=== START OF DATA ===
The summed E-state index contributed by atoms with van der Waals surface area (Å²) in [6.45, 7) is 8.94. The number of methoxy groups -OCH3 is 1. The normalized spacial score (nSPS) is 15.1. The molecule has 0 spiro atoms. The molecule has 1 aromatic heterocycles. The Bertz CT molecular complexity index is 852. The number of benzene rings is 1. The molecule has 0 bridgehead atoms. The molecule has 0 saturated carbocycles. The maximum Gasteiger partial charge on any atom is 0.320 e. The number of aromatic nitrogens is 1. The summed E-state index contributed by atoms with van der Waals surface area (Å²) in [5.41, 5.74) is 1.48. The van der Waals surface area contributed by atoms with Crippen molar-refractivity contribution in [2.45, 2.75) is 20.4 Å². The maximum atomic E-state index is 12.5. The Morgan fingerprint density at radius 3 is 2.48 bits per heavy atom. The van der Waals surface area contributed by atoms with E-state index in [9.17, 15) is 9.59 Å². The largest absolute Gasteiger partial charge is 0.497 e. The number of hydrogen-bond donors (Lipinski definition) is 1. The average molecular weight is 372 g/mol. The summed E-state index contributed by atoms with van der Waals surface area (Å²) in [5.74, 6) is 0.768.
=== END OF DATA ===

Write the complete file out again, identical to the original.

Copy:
The summed E-state index contributed by atoms with van der Waals surface area (Å²) in [6.45, 7) is 8.94. The number of methoxy groups -OCH3 is 1. The normalized spacial score (nSPS) is 15.1. The molecule has 0 spiro atoms. The molecule has 1 aromatic heterocycles. The Bertz CT molecular complexity index is 852. The number of benzene rings is 1. The molecule has 0 bridgehead atoms. The molecule has 0 saturated carbocycles. The maximum Gasteiger partial charge on any atom is 0.320 e. The number of aromatic nitrogens is 1. The summed E-state index contributed by atoms with van der Waals surface area (Å²) in [5.41, 5.74) is 1.48. The van der Waals surface area contributed by atoms with Crippen molar-refractivity contribution in [2.45, 2.75) is 20.4 Å². The maximum atomic E-state index is 12.5. The Morgan fingerprint density at radius 3 is 2.48 bits per heavy atom. The van der Waals surface area contributed by atoms with E-state index in [9.17, 15) is 9.59 Å². The largest absolute Gasteiger partial charge is 0.497 e. The number of hydrogen-bond donors (Lipinski definition) is 1. The average molecular weight is 372 g/mol. The summed E-state index contributed by atoms with van der Waals surface area (Å²) in [5.74, 6) is 0.768.